The other day the Somali pirates, who are still holding for ransom -- among other of their unholy confiscations from the high seas -- the Ukrainian freighter containing all those 40-ton battle tanks, went even farther out into the ocean and into their own endless perfidy by going upscale in a major way. Using just a few speedboats and some rocket-propelled grenade launchers, they captured a huge, new supertanker belonging to the Saudi Arabians and loaded to the brim with 2,000,000 gallons of crude oil.

The pirates escorted the giant tanker to the Somali coast, where it is now sitting quietly about three miles offshore. Such an acquisition must be impressing the local inhabitants highly. Daily they gather on the beach in numbers to ogle the sight. They have never seen a ship that big, and detained there indefinitely by some of their own.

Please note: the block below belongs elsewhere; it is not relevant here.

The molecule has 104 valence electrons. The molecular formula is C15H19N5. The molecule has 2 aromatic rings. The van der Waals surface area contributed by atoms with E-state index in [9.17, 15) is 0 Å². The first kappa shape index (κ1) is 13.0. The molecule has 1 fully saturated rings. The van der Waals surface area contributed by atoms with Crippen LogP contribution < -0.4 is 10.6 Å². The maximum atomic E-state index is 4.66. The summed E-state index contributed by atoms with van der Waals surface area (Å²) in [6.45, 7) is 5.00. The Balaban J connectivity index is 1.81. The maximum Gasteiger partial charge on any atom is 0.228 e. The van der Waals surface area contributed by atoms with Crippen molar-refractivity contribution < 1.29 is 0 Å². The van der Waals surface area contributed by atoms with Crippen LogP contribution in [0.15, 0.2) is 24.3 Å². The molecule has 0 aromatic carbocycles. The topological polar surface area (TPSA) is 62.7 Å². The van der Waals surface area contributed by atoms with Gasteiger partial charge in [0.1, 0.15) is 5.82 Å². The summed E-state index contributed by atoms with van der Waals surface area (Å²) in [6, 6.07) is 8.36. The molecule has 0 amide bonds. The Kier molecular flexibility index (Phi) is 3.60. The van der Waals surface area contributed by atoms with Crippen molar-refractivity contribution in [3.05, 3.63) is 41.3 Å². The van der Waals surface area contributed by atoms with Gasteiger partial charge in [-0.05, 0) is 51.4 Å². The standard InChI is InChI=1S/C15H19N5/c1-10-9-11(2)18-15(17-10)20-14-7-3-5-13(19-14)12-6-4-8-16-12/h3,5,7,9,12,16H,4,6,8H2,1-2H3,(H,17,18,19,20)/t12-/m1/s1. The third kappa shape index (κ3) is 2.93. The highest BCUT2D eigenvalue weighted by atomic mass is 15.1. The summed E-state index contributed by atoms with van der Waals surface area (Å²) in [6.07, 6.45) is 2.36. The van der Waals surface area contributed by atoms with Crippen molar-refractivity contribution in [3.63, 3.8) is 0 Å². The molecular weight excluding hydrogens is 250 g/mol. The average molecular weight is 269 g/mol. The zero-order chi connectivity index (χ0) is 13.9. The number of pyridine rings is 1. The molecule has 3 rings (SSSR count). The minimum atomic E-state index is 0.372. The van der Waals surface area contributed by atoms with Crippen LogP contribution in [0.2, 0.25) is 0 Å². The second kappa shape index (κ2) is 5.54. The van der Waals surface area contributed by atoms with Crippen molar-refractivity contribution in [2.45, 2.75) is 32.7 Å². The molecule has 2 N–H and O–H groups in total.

The pirates are demanding a ransom of 25 million. The news reports focus on the fact that that oil has a value of about 100 million dollars, but I don't see so much importance in that. What is important is the oil itself, and the twin horrors of the total wastage of a highly important resource, plus the pollution that would be produced if something should happen to that ship, and then there are the several crewmen who also being held captive onboard. I doubt if all those inhabitants would be so proud if they knew what so much oil could do to their fair coastline.

And meanwhile the mighty U.S. Navy has done absolutely nothing about any of this. Instead it was the Navy of no less a country than India, those turbaned guys who are rarely thought of as having even a modest PT boat, that found, picked a fight with, and with a noticeable lack of misgivings sent one of the pirate motherships straight to the bottom, where it and all the other vessels of its kind belong.